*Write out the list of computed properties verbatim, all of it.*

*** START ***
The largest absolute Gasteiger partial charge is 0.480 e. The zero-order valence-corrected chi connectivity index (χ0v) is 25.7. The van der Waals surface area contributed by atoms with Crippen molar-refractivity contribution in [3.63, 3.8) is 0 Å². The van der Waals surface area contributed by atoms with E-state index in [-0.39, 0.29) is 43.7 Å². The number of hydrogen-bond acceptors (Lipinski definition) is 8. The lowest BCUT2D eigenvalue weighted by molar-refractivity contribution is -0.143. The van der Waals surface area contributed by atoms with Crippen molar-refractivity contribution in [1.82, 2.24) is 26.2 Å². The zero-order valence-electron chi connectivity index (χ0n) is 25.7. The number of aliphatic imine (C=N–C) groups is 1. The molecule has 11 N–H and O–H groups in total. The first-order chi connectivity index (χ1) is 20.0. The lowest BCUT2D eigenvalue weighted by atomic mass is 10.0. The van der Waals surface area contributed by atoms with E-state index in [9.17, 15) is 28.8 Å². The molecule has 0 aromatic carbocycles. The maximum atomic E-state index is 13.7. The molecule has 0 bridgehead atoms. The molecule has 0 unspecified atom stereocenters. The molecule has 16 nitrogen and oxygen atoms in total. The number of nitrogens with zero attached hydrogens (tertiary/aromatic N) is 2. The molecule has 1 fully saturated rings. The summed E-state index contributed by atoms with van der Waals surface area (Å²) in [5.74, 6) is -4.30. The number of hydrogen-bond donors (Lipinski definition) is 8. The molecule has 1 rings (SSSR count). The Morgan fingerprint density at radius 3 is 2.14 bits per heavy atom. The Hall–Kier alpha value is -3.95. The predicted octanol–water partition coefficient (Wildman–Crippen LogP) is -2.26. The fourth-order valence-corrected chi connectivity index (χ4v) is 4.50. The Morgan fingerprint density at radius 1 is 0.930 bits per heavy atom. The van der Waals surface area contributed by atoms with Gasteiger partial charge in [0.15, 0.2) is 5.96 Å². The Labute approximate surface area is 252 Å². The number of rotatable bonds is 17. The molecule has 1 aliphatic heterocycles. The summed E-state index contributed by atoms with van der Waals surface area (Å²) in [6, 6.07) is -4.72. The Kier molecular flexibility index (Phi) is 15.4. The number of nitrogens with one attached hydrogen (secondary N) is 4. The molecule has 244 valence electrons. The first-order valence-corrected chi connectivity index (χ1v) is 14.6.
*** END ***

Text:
The largest absolute Gasteiger partial charge is 0.480 e. The zero-order valence-corrected chi connectivity index (χ0v) is 25.7. The van der Waals surface area contributed by atoms with Crippen molar-refractivity contribution in [3.63, 3.8) is 0 Å². The van der Waals surface area contributed by atoms with E-state index in [-0.39, 0.29) is 43.7 Å². The number of hydrogen-bond acceptors (Lipinski definition) is 8. The lowest BCUT2D eigenvalue weighted by molar-refractivity contribution is -0.143. The van der Waals surface area contributed by atoms with Crippen molar-refractivity contribution in [1.82, 2.24) is 26.2 Å². The zero-order valence-electron chi connectivity index (χ0n) is 25.7. The number of aliphatic imine (C=N–C) groups is 1. The molecule has 11 N–H and O–H groups in total. The first-order chi connectivity index (χ1) is 20.0. The lowest BCUT2D eigenvalue weighted by atomic mass is 10.0. The van der Waals surface area contributed by atoms with E-state index in [9.17, 15) is 28.8 Å². The molecule has 0 aromatic carbocycles. The maximum atomic E-state index is 13.7. The molecule has 0 bridgehead atoms. The molecule has 0 unspecified atom stereocenters. The molecule has 16 nitrogen and oxygen atoms in total. The number of nitrogens with zero attached hydrogens (tertiary/aromatic N) is 2. The molecule has 1 fully saturated rings. The summed E-state index contributed by atoms with van der Waals surface area (Å²) in [5.74, 6) is -4.30. The number of hydrogen-bond donors (Lipinski definition) is 8. The molecule has 1 rings (SSSR count). The Morgan fingerprint density at radius 3 is 2.14 bits per heavy atom. The Hall–Kier alpha value is -3.95. The predicted octanol–water partition coefficient (Wildman–Crippen LogP) is -2.26. The fourth-order valence-corrected chi connectivity index (χ4v) is 4.50. The Morgan fingerprint density at radius 1 is 0.930 bits per heavy atom. The van der Waals surface area contributed by atoms with Gasteiger partial charge in [0.15, 0.2) is 5.96 Å². The Labute approximate surface area is 252 Å². The number of rotatable bonds is 17. The molecule has 1 aliphatic heterocycles. The summed E-state index contributed by atoms with van der Waals surface area (Å²) in [6, 6.07) is -4.72. The Kier molecular flexibility index (Phi) is 15.4. The number of nitrogens with one attached hydrogen (secondary N) is 4. The molecule has 244 valence electrons. The first-order valence-corrected chi connectivity index (χ1v) is 14.6.